Sajid Javid has called on Russia to give a proper explanation for the Salisbury and Amesbury poisonings, accusing Moscow of using Britain as a “dumping ground for poison”.
The home secretary told MPs the “eyes of the world” were on the country, “not least because of the World Cup”, adding: “It is now time that the Russian state comes forward and explains exactly what has gone on.”
Mr Javid accused Moscow of trying to undermine UK and international security, pledging to “stand up to the actions that threaten our security”.
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He added: “It is completely unacceptable for our people to be either deliberate or accidental targets, or for our streets, our parks, our towns, to be dumping grounds for poison.”
The home secretary was speaking in the Commons in the wake of two people falling ill in Wiltshire after being exposed to the nerve agent novichok.
Dawn Sturgess and Charlie Rowley were taken ill in Amesbury and are fighting for their lives in hospital, with more than 100 counter-terrorism detectives now investigating.
They were taken ill around eight miles from Salisbury, where former Russian spy Sergei Skripal and his daughter Yulia were poisoned with novichok in March.
Britain has blamed this poisoning on Moscow, something Russia has furiously denied responsibility for.
Mr Javid told MPs it was the government’s “strong working assumption” that the Amesbury pair came into contact with the nerve agent in a different location to the sites involved in the original clean-up operation following the poisoning of the Skripals.
He said the risk to the public remained low, adding: “We have taken a very robust approach to decontamination and there is no evidence that either the man or the woman in hospital visited any of the places that were visited by the Skripals.”
One theory that is understood to be under investigation is that the pair may have inadvertently discovered a container, like a phial or syringe, used to transport the nerve agent used to attack Skripals.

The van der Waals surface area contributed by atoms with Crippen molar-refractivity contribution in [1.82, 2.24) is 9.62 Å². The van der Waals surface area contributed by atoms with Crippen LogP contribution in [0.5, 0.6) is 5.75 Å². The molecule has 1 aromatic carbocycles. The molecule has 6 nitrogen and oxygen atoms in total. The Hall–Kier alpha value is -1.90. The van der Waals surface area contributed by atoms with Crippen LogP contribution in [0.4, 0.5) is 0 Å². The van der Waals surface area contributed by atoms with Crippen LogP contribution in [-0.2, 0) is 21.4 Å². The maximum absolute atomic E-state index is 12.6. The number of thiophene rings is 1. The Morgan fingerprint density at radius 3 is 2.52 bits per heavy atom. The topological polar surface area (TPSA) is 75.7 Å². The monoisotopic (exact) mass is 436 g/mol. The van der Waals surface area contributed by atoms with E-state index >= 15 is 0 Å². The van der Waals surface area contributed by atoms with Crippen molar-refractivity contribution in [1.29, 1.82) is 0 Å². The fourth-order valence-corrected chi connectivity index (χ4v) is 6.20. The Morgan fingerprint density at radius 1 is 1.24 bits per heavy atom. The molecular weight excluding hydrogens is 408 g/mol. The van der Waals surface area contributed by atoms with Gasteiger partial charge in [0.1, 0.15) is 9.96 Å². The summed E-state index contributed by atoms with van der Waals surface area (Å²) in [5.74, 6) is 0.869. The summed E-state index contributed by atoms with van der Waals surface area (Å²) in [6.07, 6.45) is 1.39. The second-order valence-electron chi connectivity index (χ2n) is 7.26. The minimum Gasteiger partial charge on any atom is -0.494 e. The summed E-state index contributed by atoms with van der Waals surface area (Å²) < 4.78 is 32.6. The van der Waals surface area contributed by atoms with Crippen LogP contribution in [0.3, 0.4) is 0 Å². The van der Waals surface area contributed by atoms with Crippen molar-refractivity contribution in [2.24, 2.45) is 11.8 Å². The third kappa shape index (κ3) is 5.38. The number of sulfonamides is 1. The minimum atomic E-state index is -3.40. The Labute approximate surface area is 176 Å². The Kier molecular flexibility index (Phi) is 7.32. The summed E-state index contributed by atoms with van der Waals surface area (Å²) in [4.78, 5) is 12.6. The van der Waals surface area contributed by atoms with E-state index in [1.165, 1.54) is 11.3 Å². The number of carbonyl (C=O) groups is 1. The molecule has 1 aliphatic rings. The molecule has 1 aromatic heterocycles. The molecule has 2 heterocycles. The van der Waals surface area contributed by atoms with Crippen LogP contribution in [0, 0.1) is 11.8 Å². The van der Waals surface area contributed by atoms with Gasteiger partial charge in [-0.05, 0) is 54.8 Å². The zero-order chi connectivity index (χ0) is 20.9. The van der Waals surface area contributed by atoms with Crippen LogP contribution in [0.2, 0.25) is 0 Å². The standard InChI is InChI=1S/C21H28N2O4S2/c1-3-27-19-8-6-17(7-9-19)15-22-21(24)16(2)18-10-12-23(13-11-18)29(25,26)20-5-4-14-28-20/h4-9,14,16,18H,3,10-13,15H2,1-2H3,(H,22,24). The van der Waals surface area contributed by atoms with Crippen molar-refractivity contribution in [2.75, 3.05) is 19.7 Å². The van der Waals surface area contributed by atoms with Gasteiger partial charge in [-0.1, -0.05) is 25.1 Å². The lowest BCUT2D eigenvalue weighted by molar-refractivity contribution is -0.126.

Even the tiniest trace of the highly toxic nerve agent could account for their severe illness.
Mr Javid said he “cannot rule out” the possibility that the novichok found in Amesbury was from the same batch used in Salisbury.
“What we are absolutely clear on from Porton Down is that this is the exact same nerve agent from the novichok family of nerve agents, but the same type of nerve agent from that family that was used in the March attack,” he told the Commons.
“We cannot attribute this to the same batch at this point and scientists will be looking into that, I’m also told that may not even be possible because of a number factors, but we cannot rule out, of course, that it was from the same batch.”
Mr Javid also warned of a possible disinformation campaign from the Kremlin in the wake of the latest incident, saying: “We have already seen multiple explanations from state sponsored Russian media regarding this latest incident.
“We can anticipate further disinformation from the Kremlin as we saw following the Salisbury attack.”
Prime Minister Theresa May said the government will “continue to provide every support to the local community” and Salisbury is “very much open for business”.